Let us suppose that we take your view that the ATSB reasoning is excellent and beyond criticism because you have been in the ATSB conference room! (very impressive). Why, with then did the Seabed Constructor with its state of the art AUV's find nothing? Self evidently because the search was in the wrong place. Why? because some of the ATSB assumptions were/are incorrect, and the one that stands out to me as being crucial is the one that assumed that the aircraft descended vertically/uncontrollably from its last estimated cruise position. If the PF of MH370 had in fact deliberately flown the aircraft west and over the Malaysian border to create a scenario such as this, then why would he have allowed himself to become incapacitated prior to observing his chosen outcome?

Throughout this whole tragic set of searches, the ATSB (as well as the Malaysian counterpart) have been reluctant to let data into the public domain, where some of the world's extremely knowledgable and capable scientists, engineers and aviators with a combined expertise far exceeding that which the ATSB has, might have made effective contributions to the analyses, and at a much earlier stage.

Seabreeze
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Old 23rd May 2018, 10:57
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As a 777 type rated pilot, I am pretty much 100% sure that the known flightpath after the loss of radio/SSR contact required a) someone still alive manipulating the AFDS/FMC and/or b) someone to have programmed a route totally different to the original flight plan prior to the loss of contact. Both are deliberate acts incompatible with the best interests of those on board. Make of that what you will.

For the aircraft to have followed the route it did, as opposed to what it was meant to, without any human intervention, would take so many extremely unlikely events in a continuous chain that the combined probability ends up so vanishingly small it can be effectively discounted.
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Old 23rd May 2018, 11:48
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Why would a pilot wait for 7 hours before ending it all? More likely surely to choose to ditch or go straight in at an earlier time when there was still fuel on board? The 7th arc is a fact, some of the other inputs establishing the impact point are plausible but not facts. If aircraft is not found in latest search it could be because its there but was not seen by Seabed Constructor. Unlikely Ocean Infinity gave a guarantee.
Fuel load would not have allowed aircraft to go further south so search 7th arc northward until it crosses Sumatran coast if necessary. It was airborne for 7 hours but that doesn't mean the last 6 were in a straight line....
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Old 23rd May 2018, 11:58
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Originally Posted by portmanteau View Post
Why would a pilot wait for 7 hours before ending it all? More likely surely to choose to ditch or go straight in at an earlier time when there was still fuel on board?
Predicting the behaviour of a suicidal person (if that was the case here) is notoriously difficult.

Do you have any special expertise in that area to support your conjecture?
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Old 23rd May 2018, 12:00
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Originally Posted by portmanteau View Post
Why would a pilot wait for 7 hours before ending it all? More likely surely to choose to ditch or go straight in at an earlier time when there was still fuel on board?
Suicide is forbidden in Islam... face keeping, eh?
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Old 23rd May 2018, 12:01
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FullWings, I’m also a 777 rated pilot, but I just see a random route meandering back across the Peninsula. There is a mechanical failure that can cause decompression and render the pilots hypoxic in seconds.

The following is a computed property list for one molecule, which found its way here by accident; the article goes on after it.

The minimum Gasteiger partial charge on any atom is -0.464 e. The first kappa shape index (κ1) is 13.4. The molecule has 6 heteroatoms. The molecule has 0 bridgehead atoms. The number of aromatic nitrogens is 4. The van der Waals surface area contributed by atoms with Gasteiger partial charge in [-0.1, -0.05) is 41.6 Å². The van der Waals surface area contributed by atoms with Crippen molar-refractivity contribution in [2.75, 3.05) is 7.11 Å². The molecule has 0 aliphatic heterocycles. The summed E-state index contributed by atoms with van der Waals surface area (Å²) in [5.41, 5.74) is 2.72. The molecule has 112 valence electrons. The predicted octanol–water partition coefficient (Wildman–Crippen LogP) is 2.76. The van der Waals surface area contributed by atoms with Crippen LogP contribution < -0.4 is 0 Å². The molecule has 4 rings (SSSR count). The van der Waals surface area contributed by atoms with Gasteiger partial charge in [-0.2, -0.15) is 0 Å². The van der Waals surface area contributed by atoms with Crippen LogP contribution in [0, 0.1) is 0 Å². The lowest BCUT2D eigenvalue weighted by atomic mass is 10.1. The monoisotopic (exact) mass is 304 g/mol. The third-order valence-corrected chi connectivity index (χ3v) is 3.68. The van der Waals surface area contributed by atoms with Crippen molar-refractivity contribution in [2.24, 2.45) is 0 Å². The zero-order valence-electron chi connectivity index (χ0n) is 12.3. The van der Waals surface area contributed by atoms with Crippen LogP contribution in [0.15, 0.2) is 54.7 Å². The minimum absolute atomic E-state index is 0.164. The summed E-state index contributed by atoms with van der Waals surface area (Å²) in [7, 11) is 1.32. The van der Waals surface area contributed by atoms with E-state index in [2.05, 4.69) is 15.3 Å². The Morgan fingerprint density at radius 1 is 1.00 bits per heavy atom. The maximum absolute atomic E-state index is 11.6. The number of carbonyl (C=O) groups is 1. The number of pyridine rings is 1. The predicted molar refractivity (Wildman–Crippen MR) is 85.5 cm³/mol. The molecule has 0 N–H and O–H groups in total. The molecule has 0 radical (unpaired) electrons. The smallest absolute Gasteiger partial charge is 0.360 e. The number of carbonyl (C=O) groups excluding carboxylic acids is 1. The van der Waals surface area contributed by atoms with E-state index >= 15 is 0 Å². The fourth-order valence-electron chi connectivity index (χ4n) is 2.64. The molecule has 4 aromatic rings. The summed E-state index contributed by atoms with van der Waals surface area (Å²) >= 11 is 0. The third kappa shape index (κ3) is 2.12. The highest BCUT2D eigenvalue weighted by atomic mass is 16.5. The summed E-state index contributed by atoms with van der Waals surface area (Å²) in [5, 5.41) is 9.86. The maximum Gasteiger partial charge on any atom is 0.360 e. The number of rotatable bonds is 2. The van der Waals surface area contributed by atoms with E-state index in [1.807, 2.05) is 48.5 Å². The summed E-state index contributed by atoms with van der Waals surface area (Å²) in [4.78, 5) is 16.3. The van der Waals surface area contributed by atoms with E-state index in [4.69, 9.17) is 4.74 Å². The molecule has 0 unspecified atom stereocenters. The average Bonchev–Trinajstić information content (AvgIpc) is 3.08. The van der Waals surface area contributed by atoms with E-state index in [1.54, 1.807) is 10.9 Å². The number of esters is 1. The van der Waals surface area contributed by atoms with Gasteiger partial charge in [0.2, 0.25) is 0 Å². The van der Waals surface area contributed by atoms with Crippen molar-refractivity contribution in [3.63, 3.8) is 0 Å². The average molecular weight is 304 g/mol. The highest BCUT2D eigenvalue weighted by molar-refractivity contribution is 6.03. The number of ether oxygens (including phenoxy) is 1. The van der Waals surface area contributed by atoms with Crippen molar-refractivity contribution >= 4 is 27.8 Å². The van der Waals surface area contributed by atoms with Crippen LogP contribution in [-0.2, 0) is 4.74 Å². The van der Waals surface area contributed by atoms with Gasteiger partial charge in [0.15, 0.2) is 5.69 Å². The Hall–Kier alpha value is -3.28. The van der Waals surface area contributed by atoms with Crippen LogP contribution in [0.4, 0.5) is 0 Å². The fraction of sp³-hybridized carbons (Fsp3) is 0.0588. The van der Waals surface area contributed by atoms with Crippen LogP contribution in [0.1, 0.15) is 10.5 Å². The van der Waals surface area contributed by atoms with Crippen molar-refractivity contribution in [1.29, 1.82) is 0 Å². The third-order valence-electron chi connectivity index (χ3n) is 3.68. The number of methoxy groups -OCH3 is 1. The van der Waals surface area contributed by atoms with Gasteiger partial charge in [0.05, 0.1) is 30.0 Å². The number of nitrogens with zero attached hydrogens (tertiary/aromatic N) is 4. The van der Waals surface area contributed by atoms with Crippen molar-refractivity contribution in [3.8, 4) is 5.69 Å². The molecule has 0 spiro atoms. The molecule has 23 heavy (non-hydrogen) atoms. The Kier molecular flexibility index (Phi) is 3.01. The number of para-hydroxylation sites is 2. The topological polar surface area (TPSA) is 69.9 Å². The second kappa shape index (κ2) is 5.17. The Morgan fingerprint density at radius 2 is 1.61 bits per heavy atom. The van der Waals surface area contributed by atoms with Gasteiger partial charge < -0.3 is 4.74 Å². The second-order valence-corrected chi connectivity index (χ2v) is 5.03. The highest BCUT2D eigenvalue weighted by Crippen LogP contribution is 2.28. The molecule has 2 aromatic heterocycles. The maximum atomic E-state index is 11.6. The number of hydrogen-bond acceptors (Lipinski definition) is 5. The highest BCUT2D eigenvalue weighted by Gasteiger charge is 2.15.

Seabreeze, The only fault of the ATSB was to wrongly assume the flight flew on autopilot in a straight line when out of radar range.
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Old 23rd May 2018, 13:00
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Originally Posted by birdspeed View Post
I just see a random route meandering back across the Peninsula.
If you look at the analysis, the route follows pretty closely FIR boundaries, thats not random.
He (whichever it was) was looking for a way out of radar coverage, and to lose the plane. The supposition is that without evidence, he could save some face, claim the insurance etc.
e.g.
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Old 23rd May 2018, 13:05
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Originally Posted by portmanteau View Post
It was airborne for 7 hours but that doesn't mean the last 6 were in a straight line....
Yes it does, because we have the Inmarsat data. What we dont know is the position after the last ping and before impact.
Really people, go and read the basic facts before muddying the waters any more.
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Old 23rd May 2018, 13:10
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Originally Posted by hoss183 View Post
Saying that the loss was not a pilot suicide based solely on the evidence that the descent was uncontrolled, is entirely fallacious.
How do they account for the early turns and deliberate disabling of the transponder?
So the pilot set a course and rode it down, possibly even depressurizing the cabin.
It does not mean it was not deliberate.
I donít think that the ATSB are saying that the loss wasnít pilot suicide, hoss, they are saying simply that it wasnít under pilot control during the last moments before it crashed. This matters because it determines the search area.
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Old 23rd May 2018, 14:25
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Originally Posted by Long Haul View Post
I don’t think that the ATSB are saying that the loss wasn’t pilot suicide, hoss, they are saying simply that it wasn’t under pilot control during the last moments before it crashed. This matters because it determines the search area.
Yes you may be right, but the headlines from the press (as linked above) and some 'friends' of the ATSB have taken it to say that.
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Old 23rd May 2018, 14:32
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https://www.msn.com/en-us/news/world...cid=spartandhp
They'll stop looking at the end of this month. I have serious doubts as to whether anyone else will jump on the "find or no fee" offering. The problem with theories and hypotheses is that it's a good sized puzzle, and there are a goodly number of pieces missing from the box. All pictures are incomplete.